I took it to a small local Indy that I haven't tried before and I must say that I think I've found myself a keeper. :)

I originally emailed them to ask about wheel balancing, and whilst they don't have an adaptor for the centerless wheels and thus can't balance my wheels the guy seemed very helpful so I thought I'd try them for an MOT.

I arrived to find that it was indeed a small indy, complete with a dog that seemed to have permanent residence on one of the waiting room sofa's. :-D Everyone was very friendly and I got to chat directly to the manager who was also the one who did the test, although I saw two other mechanics about too.

After the test he had an enthusiastic chat with me and made an amusing comment - "Thanks for looking after that, there's not many of them left on the road!", he told me he could see the work I'd done to keep it in shape and that it was in excellent condition. :) That made me feel really good and was totally unexpected. He was then telling me about his Citroen/Peugeot mad friend in Ireland...

Although he didn't put it on the advisory he did let me know about a minor click in the front right suspension that they'd noticed :wink: and we got talking about it... He said that when it was up on the lift with the hand brake on that rocking the car back and forward was clicking slightly in the front right suspension but they couldn't find exactly what it was - he said it wasn't any of the lower joints or lower suspension arm as they had no movement, and that it seemed to be the "top mount" that was allowing some lateral movement of the strut at the top end when the car was rocked.

I immediately though of Richard's suggestion of checking the nut on the top of the strut top to make sure the shaft is seated correctly in the taper and the nut is correctly torqued - I was initially sceptical that this could be loose without causing an oil leak but on reflection if the hydraulic port and o-rings are in the parallel section of shaft not the taper the shaft could potentially move up and down a millimetre or so without actually causing a leak...

Does anyone have the torque figure for the top nut on the strut top that screws onto the strut ram handy ? If so I'll get the torque wrench onto it tomorrow to see if it could be loose.

We also talked about the possibility of a worn bush on the steering rack but I'm now leaning towards the strut top - whether its a loose nut or not I'm not sure...

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Re: Simon's new Xantia V6 blog

Post by RichardW »

:-D

BOL says 65 NM / 48 lbft with thread lock. There is an O-ring under the nut, no idea how it could be loose without leaking, but stranger things have happened. I can't find it now...it was in a thread of work done on a car as a bit of a throwaway, but I did think of yours right away!

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Re: Simon's new Xantia V6 blog

Post by CitroJim »

Simon, excellent news on the MoT :D Well done, shows the hard work you do to maintain it really pays off...

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Re: Simon's new Xantia V6 blog

Post by Mandrake »

Well its not a loose nut on the strut top, I think.

I checked them with the torque wrench and they were already up to the correct torque. I gave them a bit of an extra turn (about 1/8th of a turn) and it didn't feel to me like there was any thread lock as it turned smoothly without any feeling of thread lock breaking free.

Either that or the thread lock was holding the nut to the shaft solidly and I was just turning the nut and the shaft together with the shaft turning on its taper seat - without being able to see the Allen hex on the top of the shaft turning (obscured by the socket) or holding onto the shaft below the strut top to feel if it's turning there's no easy way to know.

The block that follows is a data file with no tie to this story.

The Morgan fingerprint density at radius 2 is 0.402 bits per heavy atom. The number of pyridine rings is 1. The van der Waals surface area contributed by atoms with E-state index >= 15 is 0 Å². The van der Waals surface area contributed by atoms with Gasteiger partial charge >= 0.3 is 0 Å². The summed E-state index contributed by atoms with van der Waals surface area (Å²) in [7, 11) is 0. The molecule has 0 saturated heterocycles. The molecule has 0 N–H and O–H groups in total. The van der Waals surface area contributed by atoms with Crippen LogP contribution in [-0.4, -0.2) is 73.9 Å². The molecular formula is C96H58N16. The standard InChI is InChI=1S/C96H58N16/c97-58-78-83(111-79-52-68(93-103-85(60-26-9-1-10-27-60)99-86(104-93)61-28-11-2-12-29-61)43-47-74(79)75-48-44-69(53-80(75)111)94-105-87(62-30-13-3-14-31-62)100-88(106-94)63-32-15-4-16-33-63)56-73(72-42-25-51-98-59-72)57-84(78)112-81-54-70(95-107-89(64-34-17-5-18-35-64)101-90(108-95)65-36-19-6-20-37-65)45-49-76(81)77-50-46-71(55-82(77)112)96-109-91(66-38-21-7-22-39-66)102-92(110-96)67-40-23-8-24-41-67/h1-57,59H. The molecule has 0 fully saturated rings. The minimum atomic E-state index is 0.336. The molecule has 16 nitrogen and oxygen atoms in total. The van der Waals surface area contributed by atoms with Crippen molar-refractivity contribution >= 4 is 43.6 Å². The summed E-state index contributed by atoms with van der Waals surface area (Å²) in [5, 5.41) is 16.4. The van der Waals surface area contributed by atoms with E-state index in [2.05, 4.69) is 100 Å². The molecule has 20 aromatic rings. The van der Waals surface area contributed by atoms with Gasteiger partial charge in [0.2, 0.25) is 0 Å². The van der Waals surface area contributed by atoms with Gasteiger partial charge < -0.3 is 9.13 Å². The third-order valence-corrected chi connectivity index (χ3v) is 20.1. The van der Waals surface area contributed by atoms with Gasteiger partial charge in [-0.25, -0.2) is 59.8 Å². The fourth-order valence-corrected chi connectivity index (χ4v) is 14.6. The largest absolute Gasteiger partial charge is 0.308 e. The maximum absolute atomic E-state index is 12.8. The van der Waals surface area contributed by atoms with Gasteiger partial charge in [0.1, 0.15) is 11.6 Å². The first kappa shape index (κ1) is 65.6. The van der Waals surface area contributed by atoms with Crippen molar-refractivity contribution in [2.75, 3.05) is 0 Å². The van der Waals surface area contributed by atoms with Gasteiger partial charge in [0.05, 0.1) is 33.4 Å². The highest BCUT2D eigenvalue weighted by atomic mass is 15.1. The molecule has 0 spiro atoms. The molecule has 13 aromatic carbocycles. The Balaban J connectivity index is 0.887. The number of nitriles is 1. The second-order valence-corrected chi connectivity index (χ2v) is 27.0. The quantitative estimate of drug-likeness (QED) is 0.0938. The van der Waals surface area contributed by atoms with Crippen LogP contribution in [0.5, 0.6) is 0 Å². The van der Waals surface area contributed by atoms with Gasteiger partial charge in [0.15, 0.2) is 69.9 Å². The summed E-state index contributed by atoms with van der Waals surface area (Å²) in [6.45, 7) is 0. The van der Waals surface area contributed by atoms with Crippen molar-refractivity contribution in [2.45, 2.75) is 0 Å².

In any case, I don't think it is that. I'm leaning strongly back towards a steering rack problem - I've recently observed multiple instances of the left front wheel hitting potholes while steering causing the same rattle noise coming from the exact same location on the right hand side of the car, roughly in line with the driver - eg where the steering rack resides...

It doesn't do it as easily as hitting a pothole on the right hand side but the rattle is the same and it is felt on the steering wheel as well as heard.

So I figure it must be one of the following:

1) Excessive play in the pinion mesh - is there even an adjustment for this, or is it pre-set with a fixed bush ?

2) Excessive play in one or both of the internal (not external) rack end bushes ?

3) Badly worn inner track rod end ? (Both outer track rod ends have been replaced with no change) Would this allow both sides to trigger the rattle on the right hand side though ?

4) Loose mounting bolts between the rack and the hydraulic ram ? (Is this possible ?)

5) Loose mounting bolts between the rack and the chassis - this can probably be ruled out as I'm pretty sure Richard checked those when I was visiting.

While I'm familiar with the generalities of the power steering design used in the Xantia I don't have any specific experience of actually working on a Xantia steering rack and haven't even looked closely at one before so I'm looking for some advice on how I can check each one of these possibilities off, preferably from easiest to hardest. :)

There's not a lot of room to work on the steering rack on the V6 so knowing where things are and aren't and how to get to them would certainly be beneficial...

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Re: Simon's new Xantia V6 blog

Post by RichardW »

Another suspect crossed off then...

Yes, rack mount bolts were tight. Can't be the inner track rods, these would have shown up on the MOT. I couldn't detect any differential play between the shaft and the rack, and it doesn't appear to have any slack at the wheel either, does it? There did seem to be a bit of a clonk in it somewhere when the steering was waggled, but I couldn't pin it down, or even know if it was normal or not, not having another to compare it against. Chris Morewood was complaining about a knock on his on the steering which is probably the ram bushes; but his has done 4x the mileage of yours!! Stumped I'm afraid.... There is that bit of radial play in the steering column, perhaps it's just that?

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Re: Simon's new Xantia V6 blog

Post by lexi »

A good pass on the Mot and result on finding a fair and decent garage.